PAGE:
Government announces plan to cap pension charges

Posted on 31 Oct 2013 by Callum Bentley

A new plan proposed by the Government today to cap pension providers’ management fees has been unveiled in an attempt to save people thousands of pounds on their pension schemes.

The Treasury announced it is proposing that management fees charged by pension providers should be capped between 0.75% and 1%.

In an announcement released this morning, Minister for Pensions Steve Webb said: “The government believes that enough is enough on charges. People need to know they are getting value for money when they save into a pension and not being ripped off by excessive charges. We are consulting on a cap on pension charges. A range of options will be on the table including an outright ban on all charges above 0.75% per year.”

“I’m confident that we will make the system fairer for anyone being automatically enrolled into a workplace pension and will finally address the issue of charges which has been neglected for far too long.”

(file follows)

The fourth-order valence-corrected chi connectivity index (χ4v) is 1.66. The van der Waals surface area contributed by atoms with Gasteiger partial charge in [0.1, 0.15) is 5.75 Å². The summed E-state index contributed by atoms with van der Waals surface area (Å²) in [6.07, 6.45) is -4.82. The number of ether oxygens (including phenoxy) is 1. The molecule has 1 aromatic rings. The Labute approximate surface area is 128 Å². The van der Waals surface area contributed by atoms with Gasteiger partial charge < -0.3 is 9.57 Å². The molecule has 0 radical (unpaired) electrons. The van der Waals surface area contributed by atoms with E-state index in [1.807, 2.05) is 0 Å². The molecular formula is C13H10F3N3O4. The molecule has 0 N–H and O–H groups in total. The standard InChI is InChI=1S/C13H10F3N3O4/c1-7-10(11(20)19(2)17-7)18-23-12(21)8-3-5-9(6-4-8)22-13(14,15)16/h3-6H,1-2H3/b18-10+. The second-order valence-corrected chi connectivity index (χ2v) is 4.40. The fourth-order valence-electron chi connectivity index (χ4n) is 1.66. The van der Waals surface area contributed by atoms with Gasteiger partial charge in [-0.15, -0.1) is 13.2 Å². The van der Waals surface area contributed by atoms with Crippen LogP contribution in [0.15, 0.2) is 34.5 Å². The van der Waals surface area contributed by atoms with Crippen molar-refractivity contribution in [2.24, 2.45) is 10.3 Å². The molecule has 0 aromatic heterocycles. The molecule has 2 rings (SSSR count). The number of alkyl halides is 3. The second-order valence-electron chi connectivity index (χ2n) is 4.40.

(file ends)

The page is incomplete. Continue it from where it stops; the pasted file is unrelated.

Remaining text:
Options currently being considered by the Treasury include:

  • A higher charge cap of 1 per cent of funds under management
  • A lower charge cap of 0.75 per cent of funds under management
  • A two-tier ‘comply or explain’ cap. There would be a standard cap of 0.75 per cent of funds under management for all qualifying schemes. A higher cap of 1 per cent would be available to employers who reported to the Pensions Regulator why the scheme charges in excess of 0.75 per cent.

Commenting on the announcement by Minister Steve Webb, Tim Thomas, Head of Employment Policy at manufacturers’ organisation EEF, said the Government’s plan to cap charges only highlighted the impact these can have on an employee’s pension.

“Too many employers and workers don’t know and cannot easily find out how much of their money paid into pensions is eaten up in fees and charges, which ultimately shrink the size of pension pots,” Mr Thomas said.

“Government must now ensure that all charges are transparent, with workers and employers told of the seismic impact that seemingly small charges will have on the pensions workers ultimately receive.”